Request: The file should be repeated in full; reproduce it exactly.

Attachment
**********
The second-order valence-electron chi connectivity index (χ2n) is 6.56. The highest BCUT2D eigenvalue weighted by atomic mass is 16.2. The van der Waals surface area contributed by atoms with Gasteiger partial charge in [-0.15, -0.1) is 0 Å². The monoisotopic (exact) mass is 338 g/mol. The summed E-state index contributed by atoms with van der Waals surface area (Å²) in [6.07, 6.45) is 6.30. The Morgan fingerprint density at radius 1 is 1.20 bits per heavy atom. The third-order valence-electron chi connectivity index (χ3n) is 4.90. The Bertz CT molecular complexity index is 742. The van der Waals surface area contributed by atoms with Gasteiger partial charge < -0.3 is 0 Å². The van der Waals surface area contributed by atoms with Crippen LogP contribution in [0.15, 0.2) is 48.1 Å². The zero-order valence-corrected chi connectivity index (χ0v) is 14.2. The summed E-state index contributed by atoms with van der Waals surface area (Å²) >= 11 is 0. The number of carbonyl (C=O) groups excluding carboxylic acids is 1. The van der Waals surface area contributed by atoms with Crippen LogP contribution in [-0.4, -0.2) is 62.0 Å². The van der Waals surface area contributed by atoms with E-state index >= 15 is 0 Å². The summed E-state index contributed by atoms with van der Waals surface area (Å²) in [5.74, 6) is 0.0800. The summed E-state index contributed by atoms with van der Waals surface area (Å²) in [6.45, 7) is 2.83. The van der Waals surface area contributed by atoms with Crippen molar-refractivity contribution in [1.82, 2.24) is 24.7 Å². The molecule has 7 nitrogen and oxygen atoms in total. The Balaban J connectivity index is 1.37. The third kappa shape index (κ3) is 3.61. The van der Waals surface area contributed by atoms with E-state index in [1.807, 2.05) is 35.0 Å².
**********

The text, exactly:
The second-order valence-electron chi connectivity index (χ2n) is 6.56. The highest BCUT2D eigenvalue weighted by atomic mass is 16.2. The van der Waals surface area contributed by atoms with Gasteiger partial charge in [-0.15, -0.1) is 0 Å². The monoisotopic (exact) mass is 338 g/mol. The summed E-state index contributed by atoms with van der Waals surface area (Å²) in [6.07, 6.45) is 6.30. The Morgan fingerprint density at radius 1 is 1.20 bits per heavy atom. The third-order valence-electron chi connectivity index (χ3n) is 4.90. The Bertz CT molecular complexity index is 742. The van der Waals surface area contributed by atoms with Gasteiger partial charge < -0.3 is 0 Å². The van der Waals surface area contributed by atoms with Crippen LogP contribution in [0.15, 0.2) is 48.1 Å². The zero-order valence-corrected chi connectivity index (χ0v) is 14.2. The summed E-state index contributed by atoms with van der Waals surface area (Å²) >= 11 is 0. The number of carbonyl (C=O) groups excluding carboxylic acids is 1. The van der Waals surface area contributed by atoms with Crippen LogP contribution in [-0.4, -0.2) is 62.0 Å². The van der Waals surface area contributed by atoms with E-state index >= 15 is 0 Å². The summed E-state index contributed by atoms with van der Waals surface area (Å²) in [5.74, 6) is 0.0800. The summed E-state index contributed by atoms with van der Waals surface area (Å²) in [6.45, 7) is 2.83. The van der Waals surface area contributed by atoms with Crippen molar-refractivity contribution in [1.82, 2.24) is 24.7 Å². The molecule has 7 nitrogen and oxygen atoms in total. The Balaban J connectivity index is 1.37. The third kappa shape index (κ3) is 3.61. The van der Waals surface area contributed by atoms with E-state index in [1.807, 2.05) is 35.0 Å².